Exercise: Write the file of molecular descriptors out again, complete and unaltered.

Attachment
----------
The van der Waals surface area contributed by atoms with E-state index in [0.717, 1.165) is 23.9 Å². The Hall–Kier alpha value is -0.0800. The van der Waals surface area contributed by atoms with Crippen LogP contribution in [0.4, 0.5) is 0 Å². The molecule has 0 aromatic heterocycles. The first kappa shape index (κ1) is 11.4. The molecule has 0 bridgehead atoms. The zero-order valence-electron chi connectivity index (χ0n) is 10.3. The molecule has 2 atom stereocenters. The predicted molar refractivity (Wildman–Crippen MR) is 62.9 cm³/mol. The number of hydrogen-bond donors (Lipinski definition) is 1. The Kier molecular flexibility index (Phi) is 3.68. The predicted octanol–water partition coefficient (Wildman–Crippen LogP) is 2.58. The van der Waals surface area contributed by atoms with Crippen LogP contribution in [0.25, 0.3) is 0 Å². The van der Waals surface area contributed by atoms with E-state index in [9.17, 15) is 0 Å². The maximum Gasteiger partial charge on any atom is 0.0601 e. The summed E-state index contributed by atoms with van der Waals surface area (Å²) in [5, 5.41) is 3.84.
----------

The van der Waals surface area contributed by atoms with E-state index in [0.717, 1.165) is 23.9 Å². The Hall–Kier alpha value is -0.0800. The van der Waals surface area contributed by atoms with Crippen LogP contribution in [0.4, 0.5) is 0 Å². The molecule has 0 aromatic heterocycles. The first kappa shape index (κ1) is 11.4. The molecule has 0 bridgehead atoms. The zero-order valence-electron chi connectivity index (χ0n) is 10.3. The molecule has 2 atom stereocenters. The predicted molar refractivity (Wildman–Crippen MR) is 62.9 cm³/mol. The number of hydrogen-bond donors (Lipinski definition) is 1. The Kier molecular flexibility index (Phi) is 3.68. The predicted octanol–water partition coefficient (Wildman–Crippen LogP) is 2.58. The van der Waals surface area contributed by atoms with Crippen LogP contribution in [0.25, 0.3) is 0 Å². The van der Waals surface area contributed by atoms with E-state index in [9.17, 15) is 0 Å². The maximum Gasteiger partial charge on any atom is 0.0601 e. The summed E-state index contributed by atoms with van der Waals surface area (Å²) in [5, 5.41) is 3.84.